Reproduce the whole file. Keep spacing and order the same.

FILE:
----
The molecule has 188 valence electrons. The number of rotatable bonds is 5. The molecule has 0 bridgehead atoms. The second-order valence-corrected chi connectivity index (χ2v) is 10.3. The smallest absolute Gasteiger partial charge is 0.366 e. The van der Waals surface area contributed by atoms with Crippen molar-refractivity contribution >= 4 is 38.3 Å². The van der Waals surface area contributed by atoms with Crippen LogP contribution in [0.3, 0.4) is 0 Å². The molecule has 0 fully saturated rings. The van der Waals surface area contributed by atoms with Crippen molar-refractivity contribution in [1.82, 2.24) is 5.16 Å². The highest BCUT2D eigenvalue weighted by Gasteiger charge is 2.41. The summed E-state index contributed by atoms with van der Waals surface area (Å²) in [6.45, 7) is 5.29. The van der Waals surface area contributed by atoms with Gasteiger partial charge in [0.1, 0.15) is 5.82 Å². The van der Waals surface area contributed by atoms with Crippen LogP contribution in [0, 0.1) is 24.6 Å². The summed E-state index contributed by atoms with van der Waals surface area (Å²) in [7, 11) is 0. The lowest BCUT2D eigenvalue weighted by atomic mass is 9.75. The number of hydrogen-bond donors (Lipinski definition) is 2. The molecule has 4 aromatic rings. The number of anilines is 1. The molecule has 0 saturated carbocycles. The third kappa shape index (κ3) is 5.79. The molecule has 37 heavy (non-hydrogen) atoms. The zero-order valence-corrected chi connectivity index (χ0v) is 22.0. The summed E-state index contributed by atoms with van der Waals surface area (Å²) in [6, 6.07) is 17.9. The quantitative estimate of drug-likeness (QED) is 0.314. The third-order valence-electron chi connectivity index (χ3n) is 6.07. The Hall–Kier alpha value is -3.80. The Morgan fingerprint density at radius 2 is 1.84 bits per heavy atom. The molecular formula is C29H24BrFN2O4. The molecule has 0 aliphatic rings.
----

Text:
The molecule has 188 valence electrons. The number of rotatable bonds is 5. The molecule has 0 bridgehead atoms. The second-order valence-corrected chi connectivity index (χ2v) is 10.3. The smallest absolute Gasteiger partial charge is 0.366 e. The van der Waals surface area contributed by atoms with Crippen molar-refractivity contribution >= 4 is 38.3 Å². The van der Waals surface area contributed by atoms with Crippen LogP contribution in [0.3, 0.4) is 0 Å². The molecule has 0 fully saturated rings. The van der Waals surface area contributed by atoms with Crippen molar-refractivity contribution in [1.82, 2.24) is 5.16 Å². The highest BCUT2D eigenvalue weighted by Gasteiger charge is 2.41. The summed E-state index contributed by atoms with van der Waals surface area (Å²) in [6.45, 7) is 5.29. The van der Waals surface area contributed by atoms with Gasteiger partial charge in [0.1, 0.15) is 5.82 Å². The van der Waals surface area contributed by atoms with Crippen LogP contribution in [0, 0.1) is 24.6 Å². The summed E-state index contributed by atoms with van der Waals surface area (Å²) in [7, 11) is 0. The lowest BCUT2D eigenvalue weighted by atomic mass is 9.75. The number of hydrogen-bond donors (Lipinski definition) is 2. The molecule has 4 aromatic rings. The number of anilines is 1. The molecule has 0 saturated carbocycles. The third kappa shape index (κ3) is 5.79. The molecule has 37 heavy (non-hydrogen) atoms. The zero-order valence-corrected chi connectivity index (χ0v) is 22.0. The summed E-state index contributed by atoms with van der Waals surface area (Å²) in [6, 6.07) is 17.9. The quantitative estimate of drug-likeness (QED) is 0.314. The third-order valence-electron chi connectivity index (χ3n) is 6.07. The Hall–Kier alpha value is -3.80. The Morgan fingerprint density at radius 2 is 1.84 bits per heavy atom. The molecular formula is C29H24BrFN2O4. The molecule has 0 aliphatic rings.